My reward, at the end of a 200-mile drive, is hearing the rhythmic click of hoofs and watching the sinking sun brighten a clump of clouds with splashes of orange, sherbet-like in color.
I am following County G, between Marshfield and Eau Claire, where an enclave of Amish families seems to reside without fanfare or disruption. Their presence, in northwest Wisconsin, is a pleasant surprise to me.
Roadside signs announce that quilts, eggs and vegetables are for sale. At least one tack shop is nearby, and the rural road heads into Willard, population 539. It is nobody’s suburb.
There still are a couple more miles to travel, to what used to be a 250-acre farm on a hilltop. Today it is a retreat flanked by forest, 120 acres for listening to nothing but your surroundings and self.
The silo has been a chapel, and the barn has been a place of meditation. Sprinkled in the woods are 15 hermitages, simple cabins that provide shelter and privacy, but little more.
A set of clean linens sits on each of two twin beds. A little screened porch makes it easier to hear the twittering of birds. In the kitchenette are tea bags.
Electricity. Heat. That’s about it. Some of the shelters have no indoor plumbing. Mine is more deluxe; it has a hot shower. If I wanted better lighting, conversation or more roomy surroundings, it is a short stroll to the lounging areas of the main building.
“You can see how close the deer get,” my guide remarks, using the toe of her shoe to point out a fresh and clear print in mud, just a few steps from my door.
The Christine Center, an interfaith gathering place since Wheaton Franciscan nuns established it in 1980, will never turn into a Holiday Inn, and that is a good thing.
But the complex is expanding because more people – women, in particular – are discovering the value that simplicity and silence hold. They come for a night, a weekend, a week. Groups can rent the facility and design their own program. Someone occasionally stays longer, sorting out life while working odd jobs on the grounds in exchange for room and board.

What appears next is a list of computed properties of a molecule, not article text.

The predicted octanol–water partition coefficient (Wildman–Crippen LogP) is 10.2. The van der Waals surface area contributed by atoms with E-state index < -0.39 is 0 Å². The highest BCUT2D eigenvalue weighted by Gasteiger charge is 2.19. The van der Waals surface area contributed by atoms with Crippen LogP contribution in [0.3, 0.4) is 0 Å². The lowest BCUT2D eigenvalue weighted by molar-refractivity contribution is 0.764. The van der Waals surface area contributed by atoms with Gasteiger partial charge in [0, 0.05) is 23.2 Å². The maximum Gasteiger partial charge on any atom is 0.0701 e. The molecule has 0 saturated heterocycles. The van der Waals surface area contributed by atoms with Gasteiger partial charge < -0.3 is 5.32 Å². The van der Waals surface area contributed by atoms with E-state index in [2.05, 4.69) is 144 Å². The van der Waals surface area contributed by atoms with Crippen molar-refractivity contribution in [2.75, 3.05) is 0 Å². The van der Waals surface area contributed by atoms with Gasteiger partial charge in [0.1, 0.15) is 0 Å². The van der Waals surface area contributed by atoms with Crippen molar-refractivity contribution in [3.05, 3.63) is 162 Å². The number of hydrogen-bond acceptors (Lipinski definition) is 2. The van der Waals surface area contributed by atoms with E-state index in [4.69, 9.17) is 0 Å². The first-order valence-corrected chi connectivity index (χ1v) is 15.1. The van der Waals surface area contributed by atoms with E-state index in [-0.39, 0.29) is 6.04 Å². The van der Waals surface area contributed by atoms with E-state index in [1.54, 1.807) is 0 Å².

“This small piece of earth is a sanctuary only because together we make it so,” writes Sister Cecilia Corcoran, the facility’s coordinator. “We’re drawn here because what we find gives us hope.”
My stay is brief, one overnight that included an hour of mostly silent meditation and yoga, before eating breakfast as a group. The meals, typically $27 per day, are vegetarian, homemade and high-nutrition. Ingredients include organic and local foods.
Group meditation, yoga and seminars occur in a round, paneled room whose windows make it easy for sunlight to stream in. The type of exercise that will begin the day will depend upon who is teaching.
Spiritual counseling, although available, is not pushed. It is the same with reiki, cranial-sacral and other mind-body treatments, which can be scheduled.
Less expensive therapies come from exploring the forest or hanging out at a small pond. There are two miles of trails for hiking, or cross-country skiing.
Organized program topics include yoga and various forms of meditation (mindful, insight, Tibetan). Spiritual group singing, March 28-30, embraces several cultures. “For Women By Women,” March 7-9, emphasizes the sharing of creativity. “Winter in the Woods,” Dec. 27 to Jan. 1, mixes solitude with “the old-fashioned joys of conversation” and “gentle companioning.”
For more: www.christinecenter.org, 866-333-7507. The Christine Center is at W8303 Mann Road, Willard, about 2.5 miles south of the Clark County community.
Lodging is $25 to $63 per person, depending upon day of week, type of accommodation and whether another person shares it. A rustic hermitage has no indoor plumbing. The modern version has a bathroom and kitchenette. Camping also is possible.
The Christine Center has begun a $750,000 capital campaign to improve and expand its buildings. Details are online.
Another simple but welcoming place for retreat in Wisconsin is Holy Wisdom Monastery, formerly known as St. Benedict Center, near Middleton (Dane County).
Personal retreats and retreat programs are offered in this ecumenical setting. For more: www.benedictinewomen.org, 608-836-1631.